predominantly responsible for burning, whilst UVA penetrates
deeper into the skin and is linked with premature ageing.
It is also expected that climate change will cause more skin
cancer cases in the future, as more UV radiation reaches us on
Earth, and warmer temperatures encourage people to spend
more time in direct sunlight.64

4.3

In Europe and
worldwide

4.4

Nonmelanoma skin
cancer

4.5

5 Risk factors
6 Diagnosis and

treatment

7 The future
8 Acknowledge-

ments

9 How

information on
skin cancer
is recorded in
the UK

There is sufficient evidence that too much exposure to solar


UV radiation is the main cause of both malignant melanoma
and NMSC, according to IARC.65,66 It is estimated that around
11,100 (86%) malignant melanoma cases in the UK in 2010
were linked to UV radiation exposure.62 Among NMSCs, an
estimated 50-70% of SCCs and 50-90% of BCCs in fair-skinned
people are caused by UV radiation.67

5.1.1 Intermittent sun exposure and


sunburn
Risk of malignant melanoma is most strongly linked to
intermittent exposure to high-intensity sunlight (for example
from sunbathing, doing watersports or holidaying in a place
where the sun is strong), a meta-analysis has shown.68
Intermittent sun exposure was associated with a 60% increased
risk of malignant melanoma, though this effect was smaller
and not significant in studies of UK, US, Canadian or Australian
populations.68

References

Page
11 of 20

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Scotland (SC041666) and the Isle of Man (1103)

Intermittent exposure to high-intensity sunlight often results


in sunburn,68 and a history of sunburn doubles the risk of
malignant melanoma.68,69 Having had 26 or more episodes
of painful or severe sunburn during your lifetime increases
the risk of malignant melanoma by two to three times in
women, a pooled analysis showed.70 Malignant melanoma
risk is increased regardless of whether sunburn occurred in
childhood or adulthood.68,71
Sunburn, especially in childhood, or intermittent exposure
to sunlight, also increases the risk of BCC.72,73 Sunburn and
intermittent sunlight exposure is believed to have less of an
effect on SCC risk.74-76
Exposure to UV radiation has increased in recent decades
in the UK population, as people have increasingly sought a
suntan by holidaying abroad.

5.1.2 Chronic sun exposure


Chronic or more continuous sunlight exposure, for example
that received by people with outdoor occupations, did not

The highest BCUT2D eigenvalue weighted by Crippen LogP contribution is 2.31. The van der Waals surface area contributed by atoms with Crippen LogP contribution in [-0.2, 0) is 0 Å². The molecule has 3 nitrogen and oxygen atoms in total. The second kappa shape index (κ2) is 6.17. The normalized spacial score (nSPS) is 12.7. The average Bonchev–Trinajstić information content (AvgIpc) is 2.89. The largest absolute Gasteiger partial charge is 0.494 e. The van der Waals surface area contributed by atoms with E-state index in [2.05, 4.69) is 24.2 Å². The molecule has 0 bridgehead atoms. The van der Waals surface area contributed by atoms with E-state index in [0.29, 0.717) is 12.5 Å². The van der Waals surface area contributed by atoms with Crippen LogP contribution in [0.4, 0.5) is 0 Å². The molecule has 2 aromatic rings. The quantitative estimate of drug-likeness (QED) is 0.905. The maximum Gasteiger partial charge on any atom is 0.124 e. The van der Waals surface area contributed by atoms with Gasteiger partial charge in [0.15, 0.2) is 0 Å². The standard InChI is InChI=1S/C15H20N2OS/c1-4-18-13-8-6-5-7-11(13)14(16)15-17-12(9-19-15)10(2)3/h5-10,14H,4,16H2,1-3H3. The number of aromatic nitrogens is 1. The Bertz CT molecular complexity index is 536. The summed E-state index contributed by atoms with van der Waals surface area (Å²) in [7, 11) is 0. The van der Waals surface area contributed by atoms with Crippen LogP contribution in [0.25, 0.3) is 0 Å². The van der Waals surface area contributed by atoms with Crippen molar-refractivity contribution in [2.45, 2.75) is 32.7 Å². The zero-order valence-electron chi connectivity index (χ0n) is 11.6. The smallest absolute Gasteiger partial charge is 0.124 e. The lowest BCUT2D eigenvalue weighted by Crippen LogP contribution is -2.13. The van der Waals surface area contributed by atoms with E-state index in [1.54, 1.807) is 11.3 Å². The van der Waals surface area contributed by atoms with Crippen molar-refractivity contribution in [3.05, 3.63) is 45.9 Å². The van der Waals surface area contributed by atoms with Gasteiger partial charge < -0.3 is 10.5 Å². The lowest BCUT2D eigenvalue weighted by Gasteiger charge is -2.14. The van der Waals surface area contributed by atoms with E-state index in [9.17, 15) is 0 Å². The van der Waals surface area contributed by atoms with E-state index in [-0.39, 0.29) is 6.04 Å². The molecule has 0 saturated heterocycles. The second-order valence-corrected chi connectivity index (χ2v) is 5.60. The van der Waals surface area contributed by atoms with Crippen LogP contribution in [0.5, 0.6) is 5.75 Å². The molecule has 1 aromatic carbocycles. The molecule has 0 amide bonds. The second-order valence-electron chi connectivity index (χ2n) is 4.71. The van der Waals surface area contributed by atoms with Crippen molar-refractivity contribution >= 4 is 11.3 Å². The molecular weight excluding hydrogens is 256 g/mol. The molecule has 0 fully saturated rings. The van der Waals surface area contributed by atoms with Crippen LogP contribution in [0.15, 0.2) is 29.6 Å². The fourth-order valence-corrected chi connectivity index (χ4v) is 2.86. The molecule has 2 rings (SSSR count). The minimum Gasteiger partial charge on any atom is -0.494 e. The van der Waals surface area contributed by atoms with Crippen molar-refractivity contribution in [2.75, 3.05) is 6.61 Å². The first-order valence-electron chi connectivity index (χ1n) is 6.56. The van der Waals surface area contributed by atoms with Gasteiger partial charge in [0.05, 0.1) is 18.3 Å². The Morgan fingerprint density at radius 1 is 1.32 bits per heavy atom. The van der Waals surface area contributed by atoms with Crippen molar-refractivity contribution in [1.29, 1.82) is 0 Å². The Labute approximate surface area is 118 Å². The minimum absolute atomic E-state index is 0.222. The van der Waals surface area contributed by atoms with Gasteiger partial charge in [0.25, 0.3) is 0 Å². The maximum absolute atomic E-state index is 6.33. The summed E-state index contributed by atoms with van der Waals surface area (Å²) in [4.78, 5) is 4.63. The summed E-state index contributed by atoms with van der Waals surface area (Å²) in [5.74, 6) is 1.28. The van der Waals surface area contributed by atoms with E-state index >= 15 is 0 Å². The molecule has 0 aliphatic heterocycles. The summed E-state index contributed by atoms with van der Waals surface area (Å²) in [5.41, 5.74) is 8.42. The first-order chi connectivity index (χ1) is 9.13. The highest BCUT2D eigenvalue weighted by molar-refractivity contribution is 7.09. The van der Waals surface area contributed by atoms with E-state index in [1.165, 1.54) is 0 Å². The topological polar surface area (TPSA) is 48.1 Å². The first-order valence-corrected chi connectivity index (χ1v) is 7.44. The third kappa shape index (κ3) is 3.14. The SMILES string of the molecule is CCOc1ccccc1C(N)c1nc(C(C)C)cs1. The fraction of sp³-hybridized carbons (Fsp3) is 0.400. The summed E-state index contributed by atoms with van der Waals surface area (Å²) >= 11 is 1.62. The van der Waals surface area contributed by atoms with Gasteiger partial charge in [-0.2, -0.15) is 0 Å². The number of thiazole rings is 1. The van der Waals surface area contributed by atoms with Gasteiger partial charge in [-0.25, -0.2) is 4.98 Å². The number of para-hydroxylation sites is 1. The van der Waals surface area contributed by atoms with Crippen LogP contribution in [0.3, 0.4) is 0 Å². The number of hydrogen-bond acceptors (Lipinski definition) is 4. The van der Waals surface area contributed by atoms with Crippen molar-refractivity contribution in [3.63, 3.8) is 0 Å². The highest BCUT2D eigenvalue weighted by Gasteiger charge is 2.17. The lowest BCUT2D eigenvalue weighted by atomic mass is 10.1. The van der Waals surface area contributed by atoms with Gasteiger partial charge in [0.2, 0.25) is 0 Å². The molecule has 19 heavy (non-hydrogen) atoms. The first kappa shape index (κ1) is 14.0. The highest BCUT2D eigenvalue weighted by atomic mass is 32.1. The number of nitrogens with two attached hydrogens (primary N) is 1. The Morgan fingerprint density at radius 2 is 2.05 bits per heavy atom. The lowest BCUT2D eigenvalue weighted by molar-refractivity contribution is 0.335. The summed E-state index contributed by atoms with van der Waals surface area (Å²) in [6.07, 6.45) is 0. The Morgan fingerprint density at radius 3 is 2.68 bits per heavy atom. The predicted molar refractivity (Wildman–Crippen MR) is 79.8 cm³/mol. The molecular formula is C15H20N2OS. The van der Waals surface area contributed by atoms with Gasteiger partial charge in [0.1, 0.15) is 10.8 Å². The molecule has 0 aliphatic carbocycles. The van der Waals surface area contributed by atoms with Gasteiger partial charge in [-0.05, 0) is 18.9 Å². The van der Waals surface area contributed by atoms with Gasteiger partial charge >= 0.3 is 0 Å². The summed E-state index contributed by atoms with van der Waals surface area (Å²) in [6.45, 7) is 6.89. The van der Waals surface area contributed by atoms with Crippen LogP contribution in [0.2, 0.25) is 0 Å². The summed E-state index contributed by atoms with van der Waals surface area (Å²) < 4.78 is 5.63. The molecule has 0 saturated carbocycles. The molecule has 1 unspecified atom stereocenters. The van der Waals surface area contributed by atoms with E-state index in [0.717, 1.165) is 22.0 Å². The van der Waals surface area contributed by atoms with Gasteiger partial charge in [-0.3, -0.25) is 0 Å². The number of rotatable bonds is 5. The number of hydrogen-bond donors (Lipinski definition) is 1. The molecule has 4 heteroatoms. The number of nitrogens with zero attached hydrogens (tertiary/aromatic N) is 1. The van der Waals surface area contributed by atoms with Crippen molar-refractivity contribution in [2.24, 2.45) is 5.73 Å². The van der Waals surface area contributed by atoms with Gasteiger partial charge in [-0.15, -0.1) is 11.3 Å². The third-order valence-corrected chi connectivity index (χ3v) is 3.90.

appear to increase malignant melanoma risk in a recent
meta-analysis, though the review authors commented that
occupational sun exposure still probably increases risk over no
sun exposure at all.68
There is evidence that chronic sun exposure increases the risk
of NMSC. People who work outdoors are at 43% higher risk
of BCC,77 and 77% higher risk of SCC,78 and these effects are
stronger in countries nearer the equator, two meta-analyses
have found.77,78

Cancer
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Statistics
Statistics

REPORT
REPORT
Contents
1 Introduction
2 Incidence

By country in
the UK

2.1

2.2

By age

Trends over
time

2.3

2.4

Lifetime risk

Distribution of
cases

2.5

By stage at
diagnosis

2.6

In Europe and
worldwide

2.7

Socioeconomic
variation

2.8

2.9

Prevalence

2.10 Non-

melanoma skin
cancer

3 Survival

One-, fiveand ten-year


survival

3.1

3.2

By age

Trends over
time

3.3

By stage at
diagnosis

3.4
3.5

In Europe

4 Mortality

By country in
the UK

4.1

4.2

By age

Trends over
time

4.3

In Europe and
worldwide

4.4

Nonmelanoma skin
cancer

4.5

5 Risk factors
6 Diagnosis and

treatment

7 The future
8 Acknowledge-

ments

9 How

information on
skin cancer
is recorded in
the UK

References

SKIN
CANCER
August 2013

5.2 Ultraviolet radiation from sunbeds


There is sufficient evidence that use of sunbeds causes
malignant melanoma, IARC states.66 IARC also states there
is limited evidence that sunbed use causes SCC.66 There is
currently no IARC statement on sunbeds and BCC.

Table 6: People Who Should Not Use Sunbeds


People who have skin phototypes I or II (See Table 7 for definition)
Children (i.e. less than 18 years of age)
People who have large numbers of naevi (moles)

Use of a sunbed for the first time before age 35 increases


the risk of malignant melanoma by 59%, and use at any age
increases malignant melanoma risk by 20-25%, the most
recent meta-analysis showed.79,80 Women using a sunbed
once a month or more in their 30s increase their malignant
melanoma risk by 49%, and those doing so in their 40s face
a 61% increased risk, one large study included in that analysis
showed.81 Another cohort study showed women aged 25-39